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Wu Chi-wai attends father’s funeral | Chan Kin-man

The Correctional Services Department (CSD) denied permission for Wu Chi-wai to attend his father’s funeral, which sparked public outrage and also evoked my deepest fears before going into prison.

At that time, my father was old and frail, and he did not understand Occupy Central. He would sigh in contempt because his son had gotten into trouble with the law, and lament that I had neglected my family by putting my life at risk. I didn’t know how to face him for a long time, so I simply avoided going home, but inside I was filled with many grievances. Later, when my father became gravely ill and I had to resign from my faculty position to stand trial, I decided to put aside my stubbornness and do my best to accompany him in and out of the hospital. Father and son sometimes held hands in silence. What came to mind then was my father’s furrowed brow when he was concentrating on his work and his bright smile when he was cooking for the family.

The Umbrella Movement Occupy trial began and my father, who was on his deathbed, did not know about it because our family blocked out the news and turned off the TV during all news coverage. However, you cannot hide elephants in mouseholes. I always had a feeling that I would be convicted and sentenced to prison, and I was most worried about how my father would bear such devastating news. Should my father pass away in a fit of anger, I would inevitably suffer from an overwhelming sense of guilt and have to bear the reputation of being an unfilial son. In particular, I might not be able to attend the funeral while serving my sentence, and even if permission was granted, I would still have to be bound up and escorted by CSD officers, which may cause more awkwardness and suffering for my family.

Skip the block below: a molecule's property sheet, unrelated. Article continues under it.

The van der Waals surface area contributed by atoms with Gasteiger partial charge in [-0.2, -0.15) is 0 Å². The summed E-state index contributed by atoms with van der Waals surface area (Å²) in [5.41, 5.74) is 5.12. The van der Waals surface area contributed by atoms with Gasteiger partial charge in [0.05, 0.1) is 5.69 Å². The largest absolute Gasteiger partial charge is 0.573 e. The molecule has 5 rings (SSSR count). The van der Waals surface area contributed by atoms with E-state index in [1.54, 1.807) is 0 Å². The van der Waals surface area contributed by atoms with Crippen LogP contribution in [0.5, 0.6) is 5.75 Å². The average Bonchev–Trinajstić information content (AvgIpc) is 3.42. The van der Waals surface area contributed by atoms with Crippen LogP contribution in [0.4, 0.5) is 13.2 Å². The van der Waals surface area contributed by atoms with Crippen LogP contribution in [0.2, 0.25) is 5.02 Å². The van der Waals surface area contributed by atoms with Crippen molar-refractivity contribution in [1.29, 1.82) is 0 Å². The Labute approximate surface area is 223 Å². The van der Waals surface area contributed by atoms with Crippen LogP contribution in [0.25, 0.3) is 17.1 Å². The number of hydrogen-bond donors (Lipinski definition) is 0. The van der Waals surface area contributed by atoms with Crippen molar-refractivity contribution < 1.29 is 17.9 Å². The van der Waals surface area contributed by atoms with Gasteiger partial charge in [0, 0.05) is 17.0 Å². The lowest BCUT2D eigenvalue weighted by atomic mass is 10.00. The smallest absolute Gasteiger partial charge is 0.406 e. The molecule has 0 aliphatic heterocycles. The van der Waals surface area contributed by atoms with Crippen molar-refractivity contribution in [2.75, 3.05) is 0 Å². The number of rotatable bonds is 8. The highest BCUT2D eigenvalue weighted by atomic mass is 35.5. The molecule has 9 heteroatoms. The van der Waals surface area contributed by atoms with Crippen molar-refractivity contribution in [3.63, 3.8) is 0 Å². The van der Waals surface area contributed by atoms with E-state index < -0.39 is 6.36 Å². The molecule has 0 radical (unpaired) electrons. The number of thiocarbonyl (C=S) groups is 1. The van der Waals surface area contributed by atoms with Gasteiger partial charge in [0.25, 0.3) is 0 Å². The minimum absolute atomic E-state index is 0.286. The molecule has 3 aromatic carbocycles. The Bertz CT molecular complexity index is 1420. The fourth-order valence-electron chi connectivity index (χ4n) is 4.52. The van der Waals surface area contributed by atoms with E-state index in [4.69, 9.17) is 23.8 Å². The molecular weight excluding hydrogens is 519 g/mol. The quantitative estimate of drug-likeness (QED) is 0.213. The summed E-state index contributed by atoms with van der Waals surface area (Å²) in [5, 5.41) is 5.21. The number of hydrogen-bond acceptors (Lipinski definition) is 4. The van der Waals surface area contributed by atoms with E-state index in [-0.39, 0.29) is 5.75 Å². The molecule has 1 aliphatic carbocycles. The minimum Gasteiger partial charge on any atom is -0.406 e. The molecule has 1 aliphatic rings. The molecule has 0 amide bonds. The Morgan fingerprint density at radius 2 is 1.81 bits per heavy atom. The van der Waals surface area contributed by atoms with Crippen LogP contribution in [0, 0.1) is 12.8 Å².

In the end, my father passed away peacefully one month before my imprisonment. Everyone at the memorial service, funeral service, and columbarium made every effort to help me walk through the last part of his journey before losing my freedom. I still remember that many friends from the democratic camp attended my father’s funeral, and Mr. Martin Lee even knelt down in front of the coffin to pray and thank my father for giving Hong Kong a son. My family seldom had contact with these political figures, but they were moved by their sincerity and even reflected on the meaning of my fight for democracy.

In fact, I have always been critical of traditional Chinese family ethic concepts, believing that the kinship interactions in Chinese families, while providing a sense of security and emotional support, impose onerous moral responsibilities. One of the reasons why civil society is difficult to sustain in China is that the incessant demands to “cultivate one’s moral character and manage one’s household” leave no time for public affairs. In traditional societies, rural affairs are handled according to an extended family ethic: those who live in the same village are like family members, offering protection to one another; and those who live outside the village are outsiders. Unless the government and squires stepped in, there would be little public ethics to promote cooperation or resolve conflicts. When Sun Yat-sen said that “China is a heap of loose sand, lacking spirit of cooperation,” he was not talking about unrelated individuals, but rather about family clans, each acting for themselves.